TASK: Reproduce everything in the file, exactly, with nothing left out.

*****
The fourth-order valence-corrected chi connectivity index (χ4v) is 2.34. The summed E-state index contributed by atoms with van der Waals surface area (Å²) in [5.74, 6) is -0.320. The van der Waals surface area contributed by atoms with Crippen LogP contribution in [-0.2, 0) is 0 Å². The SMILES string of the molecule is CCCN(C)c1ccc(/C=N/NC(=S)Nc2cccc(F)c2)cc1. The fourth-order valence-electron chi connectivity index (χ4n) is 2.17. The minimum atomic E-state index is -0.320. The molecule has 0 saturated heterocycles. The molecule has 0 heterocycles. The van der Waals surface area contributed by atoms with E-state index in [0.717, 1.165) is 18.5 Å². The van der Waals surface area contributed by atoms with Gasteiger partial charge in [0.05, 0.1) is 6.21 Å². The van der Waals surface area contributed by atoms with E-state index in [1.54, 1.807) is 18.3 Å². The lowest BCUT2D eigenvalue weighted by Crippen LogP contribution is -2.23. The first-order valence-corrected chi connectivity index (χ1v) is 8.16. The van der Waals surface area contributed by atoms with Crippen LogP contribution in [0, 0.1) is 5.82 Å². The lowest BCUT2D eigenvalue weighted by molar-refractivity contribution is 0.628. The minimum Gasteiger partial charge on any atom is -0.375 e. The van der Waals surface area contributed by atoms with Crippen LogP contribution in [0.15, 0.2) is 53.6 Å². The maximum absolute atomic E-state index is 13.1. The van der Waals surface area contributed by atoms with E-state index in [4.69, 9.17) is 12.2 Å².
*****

The fourth-order valence-corrected chi connectivity index (χ4v) is 2.34. The summed E-state index contributed by atoms with van der Waals surface area (Å²) in [5.74, 6) is -0.320. The van der Waals surface area contributed by atoms with Crippen LogP contribution in [-0.2, 0) is 0 Å². The SMILES string of the molecule is CCCN(C)c1ccc(/C=N/NC(=S)Nc2cccc(F)c2)cc1. The fourth-order valence-electron chi connectivity index (χ4n) is 2.17. The minimum atomic E-state index is -0.320. The molecule has 0 saturated heterocycles. The molecule has 0 heterocycles. The van der Waals surface area contributed by atoms with E-state index in [0.717, 1.165) is 18.5 Å². The van der Waals surface area contributed by atoms with Gasteiger partial charge in [0.05, 0.1) is 6.21 Å². The van der Waals surface area contributed by atoms with E-state index in [1.54, 1.807) is 18.3 Å². The lowest BCUT2D eigenvalue weighted by Crippen LogP contribution is -2.23. The first-order valence-corrected chi connectivity index (χ1v) is 8.16. The van der Waals surface area contributed by atoms with Crippen LogP contribution in [0, 0.1) is 5.82 Å². The lowest BCUT2D eigenvalue weighted by molar-refractivity contribution is 0.628. The minimum Gasteiger partial charge on any atom is -0.375 e. The van der Waals surface area contributed by atoms with Crippen LogP contribution in [0.15, 0.2) is 53.6 Å². The maximum absolute atomic E-state index is 13.1. The van der Waals surface area contributed by atoms with E-state index in [4.69, 9.17) is 12.2 Å².